Wisconsin MROs have once again been foiled in their attempt to get the state legislature to exempt private aircraft maintenance and modification from the 5.5-percent state sales tax. While the tax does not apply to aircraft operated under Part 121 or 135 certificates, it does apply to those operating under Part 91.
Nearby states such as Illinois, Indiana, Michigan, Minnesota, Missouri and Ohio already exempt Part 91 aircraft service from this tax, as do California, Georgia, Florida and Massachusetts, among others. Pennsylvania recently joined that list. Wisconsin MROs, including Gulfstream in Appleton and the Cessna Citation Service Center in Milwaukee, are arguing that application of the tax is discriminatory and damages their Wisconsin-based businesses.
The Wisconsin Legislative Fiscal Bureau estimates that the sales tax on Part 91 maintenance currently produces a statistically insignificant $2 million to $3 million annually in tax revenue. Last year Wisconsin collected state sales tax revenues of $4.288 billion.
The cost on Wisconsin-based MROs, in the form of lost business, is thought to be significant but difficult to calculate. Because of the application of the tax, some aircraft owners do not consider Wisconsin-based businesses for maintenance.
“It’s clear to us from our customer base that the availability of the exemption is a significant factor when operators are deciding where to send their business,” a Gulfstream spokeswoman told AIN. “Since this is a tax paid for by the customer, it is shown directly on the customer’s invoice, so it has become a high-profile issue.”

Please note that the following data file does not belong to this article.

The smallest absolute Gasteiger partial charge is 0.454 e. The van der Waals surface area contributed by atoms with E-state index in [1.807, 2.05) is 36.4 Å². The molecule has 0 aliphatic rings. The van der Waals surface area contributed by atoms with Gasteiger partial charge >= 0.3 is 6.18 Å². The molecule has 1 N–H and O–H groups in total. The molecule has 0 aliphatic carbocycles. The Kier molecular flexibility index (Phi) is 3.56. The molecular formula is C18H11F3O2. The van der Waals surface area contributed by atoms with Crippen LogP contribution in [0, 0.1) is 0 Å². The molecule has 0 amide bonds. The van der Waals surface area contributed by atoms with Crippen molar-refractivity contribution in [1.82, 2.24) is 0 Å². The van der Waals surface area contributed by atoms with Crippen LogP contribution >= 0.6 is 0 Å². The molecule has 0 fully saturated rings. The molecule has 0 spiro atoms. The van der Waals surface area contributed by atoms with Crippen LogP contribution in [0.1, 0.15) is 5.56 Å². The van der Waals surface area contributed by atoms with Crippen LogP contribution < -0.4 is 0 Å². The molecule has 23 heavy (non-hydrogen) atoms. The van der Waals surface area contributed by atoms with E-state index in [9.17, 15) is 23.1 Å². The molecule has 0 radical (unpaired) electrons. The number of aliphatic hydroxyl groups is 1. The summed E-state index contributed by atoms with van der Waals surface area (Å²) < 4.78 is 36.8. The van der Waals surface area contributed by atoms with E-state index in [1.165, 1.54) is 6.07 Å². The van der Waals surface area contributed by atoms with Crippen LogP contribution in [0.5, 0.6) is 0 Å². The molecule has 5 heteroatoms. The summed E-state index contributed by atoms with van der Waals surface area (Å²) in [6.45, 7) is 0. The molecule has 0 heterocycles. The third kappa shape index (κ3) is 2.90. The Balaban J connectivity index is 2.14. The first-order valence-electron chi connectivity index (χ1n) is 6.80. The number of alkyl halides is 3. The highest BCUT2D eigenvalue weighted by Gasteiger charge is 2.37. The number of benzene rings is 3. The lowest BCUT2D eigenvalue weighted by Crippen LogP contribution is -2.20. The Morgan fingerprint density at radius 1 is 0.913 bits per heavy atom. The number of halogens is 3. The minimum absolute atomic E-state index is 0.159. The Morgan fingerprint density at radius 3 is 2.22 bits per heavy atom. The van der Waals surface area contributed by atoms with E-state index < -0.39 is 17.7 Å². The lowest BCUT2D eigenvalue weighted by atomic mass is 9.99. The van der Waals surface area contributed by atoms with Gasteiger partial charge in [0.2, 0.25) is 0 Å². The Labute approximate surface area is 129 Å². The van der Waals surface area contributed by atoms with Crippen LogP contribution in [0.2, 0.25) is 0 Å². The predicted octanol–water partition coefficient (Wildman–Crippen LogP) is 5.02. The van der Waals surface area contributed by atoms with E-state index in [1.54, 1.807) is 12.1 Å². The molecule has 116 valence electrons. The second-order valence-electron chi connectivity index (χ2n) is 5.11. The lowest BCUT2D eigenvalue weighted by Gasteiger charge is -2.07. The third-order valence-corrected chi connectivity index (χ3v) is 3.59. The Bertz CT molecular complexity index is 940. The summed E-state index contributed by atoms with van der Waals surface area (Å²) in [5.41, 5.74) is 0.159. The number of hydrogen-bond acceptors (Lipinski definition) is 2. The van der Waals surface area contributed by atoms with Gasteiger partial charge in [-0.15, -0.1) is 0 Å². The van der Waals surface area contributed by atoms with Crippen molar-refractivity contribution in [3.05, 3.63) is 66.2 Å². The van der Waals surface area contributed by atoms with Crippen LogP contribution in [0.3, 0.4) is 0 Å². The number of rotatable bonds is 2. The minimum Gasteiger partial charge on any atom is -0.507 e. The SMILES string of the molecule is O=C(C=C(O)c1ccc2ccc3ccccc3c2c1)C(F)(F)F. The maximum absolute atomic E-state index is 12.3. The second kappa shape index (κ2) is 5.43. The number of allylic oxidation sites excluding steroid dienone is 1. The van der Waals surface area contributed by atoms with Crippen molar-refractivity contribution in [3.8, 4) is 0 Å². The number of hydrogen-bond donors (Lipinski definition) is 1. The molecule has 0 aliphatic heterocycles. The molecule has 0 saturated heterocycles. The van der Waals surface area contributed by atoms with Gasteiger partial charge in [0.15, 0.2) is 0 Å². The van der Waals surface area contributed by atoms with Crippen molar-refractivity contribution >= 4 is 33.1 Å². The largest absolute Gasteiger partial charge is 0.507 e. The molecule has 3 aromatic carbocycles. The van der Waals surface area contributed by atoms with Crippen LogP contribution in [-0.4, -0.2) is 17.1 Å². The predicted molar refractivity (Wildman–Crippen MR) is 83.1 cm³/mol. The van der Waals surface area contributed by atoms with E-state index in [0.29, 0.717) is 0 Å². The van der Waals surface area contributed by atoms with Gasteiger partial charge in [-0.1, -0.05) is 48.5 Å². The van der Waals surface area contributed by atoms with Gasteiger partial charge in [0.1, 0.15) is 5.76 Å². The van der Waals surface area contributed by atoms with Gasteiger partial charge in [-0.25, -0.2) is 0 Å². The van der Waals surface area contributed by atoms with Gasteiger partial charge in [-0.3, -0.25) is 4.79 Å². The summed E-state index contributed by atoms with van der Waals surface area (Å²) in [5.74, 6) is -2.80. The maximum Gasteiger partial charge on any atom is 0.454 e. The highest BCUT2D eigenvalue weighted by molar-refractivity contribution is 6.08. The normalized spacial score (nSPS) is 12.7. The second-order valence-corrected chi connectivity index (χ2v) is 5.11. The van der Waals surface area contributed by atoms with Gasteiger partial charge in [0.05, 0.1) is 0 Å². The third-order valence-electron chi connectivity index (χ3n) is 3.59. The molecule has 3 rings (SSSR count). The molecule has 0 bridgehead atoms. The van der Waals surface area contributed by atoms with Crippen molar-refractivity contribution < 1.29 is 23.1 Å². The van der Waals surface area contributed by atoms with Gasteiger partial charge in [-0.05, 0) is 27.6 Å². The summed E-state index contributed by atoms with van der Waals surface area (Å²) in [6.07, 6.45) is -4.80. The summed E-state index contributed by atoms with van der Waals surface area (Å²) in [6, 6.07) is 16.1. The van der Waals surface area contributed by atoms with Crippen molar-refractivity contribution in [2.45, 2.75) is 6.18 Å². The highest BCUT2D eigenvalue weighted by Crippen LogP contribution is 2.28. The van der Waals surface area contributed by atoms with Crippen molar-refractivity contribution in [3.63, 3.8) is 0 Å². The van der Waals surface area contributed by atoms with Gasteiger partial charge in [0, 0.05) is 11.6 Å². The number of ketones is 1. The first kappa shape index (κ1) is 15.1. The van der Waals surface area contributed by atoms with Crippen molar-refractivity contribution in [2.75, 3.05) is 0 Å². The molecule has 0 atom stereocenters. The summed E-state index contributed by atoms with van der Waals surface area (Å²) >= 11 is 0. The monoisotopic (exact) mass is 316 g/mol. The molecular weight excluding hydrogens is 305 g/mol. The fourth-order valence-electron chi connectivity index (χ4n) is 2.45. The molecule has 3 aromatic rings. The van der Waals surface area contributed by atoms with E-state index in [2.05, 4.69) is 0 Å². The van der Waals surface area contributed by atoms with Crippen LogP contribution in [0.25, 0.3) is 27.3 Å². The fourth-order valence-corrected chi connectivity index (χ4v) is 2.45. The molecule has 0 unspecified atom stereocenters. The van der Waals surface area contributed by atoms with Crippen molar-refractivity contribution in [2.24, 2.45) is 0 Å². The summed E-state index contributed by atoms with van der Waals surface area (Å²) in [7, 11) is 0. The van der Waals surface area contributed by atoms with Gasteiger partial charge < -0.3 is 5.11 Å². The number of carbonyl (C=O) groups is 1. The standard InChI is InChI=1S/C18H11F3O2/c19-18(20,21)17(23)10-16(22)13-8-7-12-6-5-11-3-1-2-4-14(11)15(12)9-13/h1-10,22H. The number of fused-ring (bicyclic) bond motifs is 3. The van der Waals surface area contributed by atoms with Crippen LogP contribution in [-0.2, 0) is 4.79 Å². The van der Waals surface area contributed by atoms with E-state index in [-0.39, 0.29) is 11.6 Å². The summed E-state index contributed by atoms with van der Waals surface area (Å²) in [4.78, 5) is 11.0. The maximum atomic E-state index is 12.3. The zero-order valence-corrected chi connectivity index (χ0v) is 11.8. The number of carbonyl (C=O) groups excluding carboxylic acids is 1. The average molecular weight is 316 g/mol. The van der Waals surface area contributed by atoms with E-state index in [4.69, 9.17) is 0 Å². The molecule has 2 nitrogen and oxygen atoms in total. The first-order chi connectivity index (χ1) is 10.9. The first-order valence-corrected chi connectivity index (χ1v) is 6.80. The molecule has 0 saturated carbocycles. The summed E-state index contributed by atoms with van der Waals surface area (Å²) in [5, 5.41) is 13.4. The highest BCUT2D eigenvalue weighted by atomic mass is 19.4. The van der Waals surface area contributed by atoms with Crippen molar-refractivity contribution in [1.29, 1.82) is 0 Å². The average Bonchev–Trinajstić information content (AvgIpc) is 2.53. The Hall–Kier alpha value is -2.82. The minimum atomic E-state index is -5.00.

She said Gulfstream operations benefit from the state sales tax exemptions in Brunswick and Savannah, Ga.; Long Beach, Calif.; West Palm Beach, Fla.; and Westfield, Mass., while facilities in Appleton, Dallas and Las Vegas must charge customers the tax.
The Wisconsin Legislature’s Joint Finance Committee has proposed a $2 million general aviation grant program as a means to offset the sales tax bite, but this is widely viewed within the industry as symbolic and insufficient, particularly as an incentive to get Gulfstream and other MROs to locate in or expand within the state. Gulfstream Appleton currently employs more than 800 people and there is plenty of room on the airport for expansion.
“This is an important issue in Wisconsin, and we continue to work with others in the industry and state government officials to establish a sales-tax exemption to improve Wisconsin’s competitiveness with regard to general aviation maintenance,” the Gulfstream spokeswoman said.